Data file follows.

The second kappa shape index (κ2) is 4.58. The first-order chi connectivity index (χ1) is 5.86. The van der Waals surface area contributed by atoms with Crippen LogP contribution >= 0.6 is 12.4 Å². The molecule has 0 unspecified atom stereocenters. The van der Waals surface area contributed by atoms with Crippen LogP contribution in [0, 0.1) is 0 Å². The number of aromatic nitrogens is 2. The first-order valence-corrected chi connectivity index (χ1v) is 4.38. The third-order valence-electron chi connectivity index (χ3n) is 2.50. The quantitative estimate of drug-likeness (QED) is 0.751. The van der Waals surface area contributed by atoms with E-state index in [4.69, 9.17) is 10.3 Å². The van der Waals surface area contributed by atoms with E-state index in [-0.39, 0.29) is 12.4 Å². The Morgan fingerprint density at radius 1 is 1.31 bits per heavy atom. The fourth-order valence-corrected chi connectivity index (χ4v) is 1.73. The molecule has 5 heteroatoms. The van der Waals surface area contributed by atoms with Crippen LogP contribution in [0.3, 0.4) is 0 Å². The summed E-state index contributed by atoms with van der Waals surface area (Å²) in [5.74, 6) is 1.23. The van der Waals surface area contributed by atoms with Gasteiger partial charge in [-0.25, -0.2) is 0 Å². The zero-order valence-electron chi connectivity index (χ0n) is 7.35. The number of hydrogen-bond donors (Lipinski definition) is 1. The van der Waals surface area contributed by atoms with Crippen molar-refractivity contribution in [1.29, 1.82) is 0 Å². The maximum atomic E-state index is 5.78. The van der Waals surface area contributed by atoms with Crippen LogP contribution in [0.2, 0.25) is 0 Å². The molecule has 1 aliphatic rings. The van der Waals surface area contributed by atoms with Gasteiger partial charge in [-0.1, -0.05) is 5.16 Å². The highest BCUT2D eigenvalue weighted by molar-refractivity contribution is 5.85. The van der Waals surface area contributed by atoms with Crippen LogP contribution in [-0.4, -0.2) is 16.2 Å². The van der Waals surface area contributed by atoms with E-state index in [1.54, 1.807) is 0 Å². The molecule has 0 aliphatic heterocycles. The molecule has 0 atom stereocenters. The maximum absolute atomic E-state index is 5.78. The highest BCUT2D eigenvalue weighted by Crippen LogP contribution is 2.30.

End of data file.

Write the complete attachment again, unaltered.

The second kappa shape index (κ2) is 4.58. The first-order chi connectivity index (χ1) is 5.86. The van der Waals surface area contributed by atoms with Crippen LogP contribution >= 0.6 is 12.4 Å². The molecule has 0 unspecified atom stereocenters. The van der Waals surface area contributed by atoms with Crippen LogP contribution in [0, 0.1) is 0 Å². The number of aromatic nitrogens is 2. The first-order valence-corrected chi connectivity index (χ1v) is 4.38. The third-order valence-electron chi connectivity index (χ3n) is 2.50. The quantitative estimate of drug-likeness (QED) is 0.751. The van der Waals surface area contributed by atoms with E-state index in [4.69, 9.17) is 10.3 Å². The van der Waals surface area contributed by atoms with E-state index in [-0.39, 0.29) is 12.4 Å². The Morgan fingerprint density at radius 1 is 1.31 bits per heavy atom. The fourth-order valence-corrected chi connectivity index (χ4v) is 1.73. The molecule has 5 heteroatoms. The van der Waals surface area contributed by atoms with Crippen LogP contribution in [0.3, 0.4) is 0 Å². The summed E-state index contributed by atoms with van der Waals surface area (Å²) in [5.74, 6) is 1.23. The van der Waals surface area contributed by atoms with Gasteiger partial charge in [-0.25, -0.2) is 0 Å². The zero-order valence-electron chi connectivity index (χ0n) is 7.35. The number of hydrogen-bond donors (Lipinski definition) is 1. The van der Waals surface area contributed by atoms with Crippen molar-refractivity contribution in [1.29, 1.82) is 0 Å². The maximum atomic E-state index is 5.78. The van der Waals surface area contributed by atoms with Crippen LogP contribution in [0.2, 0.25) is 0 Å². The molecule has 1 aliphatic rings. The van der Waals surface area contributed by atoms with Gasteiger partial charge in [-0.1, -0.05) is 5.16 Å². The highest BCUT2D eigenvalue weighted by molar-refractivity contribution is 5.85. The van der Waals surface area contributed by atoms with Crippen LogP contribution in [-0.4, -0.2) is 16.2 Å². The van der Waals surface area contributed by atoms with E-state index in [1.54, 1.807) is 0 Å². The molecule has 0 aliphatic heterocycles. The molecule has 0 atom stereocenters. The maximum absolute atomic E-state index is 5.78. The highest BCUT2D eigenvalue weighted by Crippen LogP contribution is 2.30.